Britain’s most waspish political voice QUENTIN LETTS on the cult of ‘Saint’ Rory Stewart: No wonder this Remoanerish, elitist peacock with a disdain for vulgar democracy is now the Left’s favourite ‘Tory’
Rory Stewart is the Norma Desmond of our politics. In the 1950 film Sunset Boulevard, a character tells the one-time Hollywood diva: ‘You used to be in silent pictures. You used to be big.’ To which Norma drawls: ‘I am big. It’s the pictures that got small.’
Everyone loves Norma, so scented and actressy, so certain of her greatness. And everyone, we are told, loves Rory. So civilised. So centrist!
Stewart, 50, is the former Conservative Cabinet Minister who was almost the last person to defend Theresa May’s premiership and then tried to become Prime Minister before he lost his parliamentary career over Brexit.
In recent weeks, he has been filling theatres doing a double-act with his podcast colleague Alastair Campbell, and last week he published a volume of memoirs about his nine years at Westminster.
The book is vivid and funny, taking us behind the arras and describing the mad steeplechase of ministerial life.
Rory Stewart (pictured), 50, is the former Conservative Cabinet Minister who was almost the last person to defend Theresa May’s premiership and then tried to become Prime Minister before he lost his parliamentary career over Brexit
MPs treat each other with casual treachery. Senior civil servants, among them the appalling Simon (now Lord) McDonald of the Foreign Office and a comically snooty Sir Richard Heaton at the Justice Department, are beyond arrogant.
The person Rory really hates – hates, hates, hates – is his fellow Etonian Boris Johnson, who beat him to No 10.
And the person Rory loves? Himself.
All memoirs are self-absorbed but Politics On The Edge is so egomaniacal it should become a psychology textbook. The point of the book, Stewart writes, is to alert the nation to the deplorable condition of our body politic. ‘Our Government and Parliament is now in a shameful state.’
READ MORE: MPs have ‘tried to kill themselves’ and had ‘total breakdowns’ due to ‘almost unsustainable’ pressures of the job, says ex-Tory Cabinet minister Rory Stewart
His publisher adds: ‘We all sense there is something profoundly broken about our politics and Rory is the writer to show us why.’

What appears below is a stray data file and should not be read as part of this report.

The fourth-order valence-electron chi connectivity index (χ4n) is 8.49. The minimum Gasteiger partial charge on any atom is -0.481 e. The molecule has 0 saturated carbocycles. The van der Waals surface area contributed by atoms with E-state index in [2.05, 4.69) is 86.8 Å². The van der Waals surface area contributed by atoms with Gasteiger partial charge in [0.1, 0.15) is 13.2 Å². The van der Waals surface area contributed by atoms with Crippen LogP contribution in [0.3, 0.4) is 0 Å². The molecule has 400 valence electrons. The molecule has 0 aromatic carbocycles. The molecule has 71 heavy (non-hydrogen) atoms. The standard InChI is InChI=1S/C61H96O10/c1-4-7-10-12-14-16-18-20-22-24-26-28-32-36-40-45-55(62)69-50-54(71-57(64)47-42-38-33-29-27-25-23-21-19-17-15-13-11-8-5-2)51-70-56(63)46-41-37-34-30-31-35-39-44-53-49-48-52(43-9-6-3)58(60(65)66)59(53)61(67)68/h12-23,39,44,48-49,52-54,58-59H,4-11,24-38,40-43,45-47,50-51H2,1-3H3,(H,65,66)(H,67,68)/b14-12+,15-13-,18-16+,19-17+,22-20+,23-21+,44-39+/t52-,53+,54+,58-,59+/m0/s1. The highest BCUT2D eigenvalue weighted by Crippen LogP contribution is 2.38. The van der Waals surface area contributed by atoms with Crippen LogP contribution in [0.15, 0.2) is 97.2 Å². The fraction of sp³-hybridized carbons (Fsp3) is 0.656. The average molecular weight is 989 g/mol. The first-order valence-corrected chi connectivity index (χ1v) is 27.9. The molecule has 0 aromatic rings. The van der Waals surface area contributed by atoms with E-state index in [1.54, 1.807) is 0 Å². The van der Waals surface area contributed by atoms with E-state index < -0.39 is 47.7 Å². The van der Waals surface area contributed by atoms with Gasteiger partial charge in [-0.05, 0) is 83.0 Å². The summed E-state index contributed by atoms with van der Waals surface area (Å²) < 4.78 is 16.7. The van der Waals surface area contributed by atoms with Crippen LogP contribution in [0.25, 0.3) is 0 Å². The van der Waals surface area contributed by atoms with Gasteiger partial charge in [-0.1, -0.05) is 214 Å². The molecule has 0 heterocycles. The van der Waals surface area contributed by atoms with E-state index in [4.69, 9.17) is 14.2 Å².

The first part of that assertion is plain wrong. Some of us feel that Parliament, despite its barnacles, is stronger than it was before 2016. But Stewart is certainly the perfect case study.
His petulance and disdain for vulgar democracy – he writes of ‘the daily insolence of voters’ and he fought to dilute Brexit – are what brought Westminster to its knees before we finally left the EU. Stewart claims to have been propelled by Europeanism but he writes comparatively little about the Leave v. Remain debate.
Before the referendum, he seemed unfazed. What spurred his subsequent Remoanerishness may simply have been his nakedly personal rivalry with Johnson.
Stewart, son of an MI6 officer, toyed with becoming an ‘edgier sort of diplomat, a philosopher or a monk’ before taking a tilt at politics. The end purpose was ‘effecting fundamental change in our state and society’, though quite what that change was, he does not explain.
‘For God’s sake don’t become a Lib Dem,’ said Paddy Ashdown, the great Lib Dem swami. ‘Lib Dems get nothing done.’ Labour was possibly too sweatily meritocratic for refined Rory.
Stewart (pictured above while he was working for the Ministry of Justice in 2018), son of an MI6 officer, toyed with becoming an ‘edgier sort of diplomat, a philosopher or a monk’ before taking a tilt at politics
And so he wangled himself an interview with David Cameron, then leader of the opposition, and begged for a seat.
His pitch to Cameron was that ‘I cared. I didn’t want to be rich or famous. The only thing that had ever really motivated me since I was a small child was the idea of public service.’ Never wanted to be famous! Rory is impossible to dislike but, please, that claim is delusional.
The man is an elitist peacock, dropping names as freely as a potato lorry spilling spuds on a country corner.
Governors, prime ministers, ambassadors, even a king, are all ‘old friends’ and they lend him a halo of significance beyond his real achievements. He attends Bilderberg, which is like Davos but more exclusive and secretive.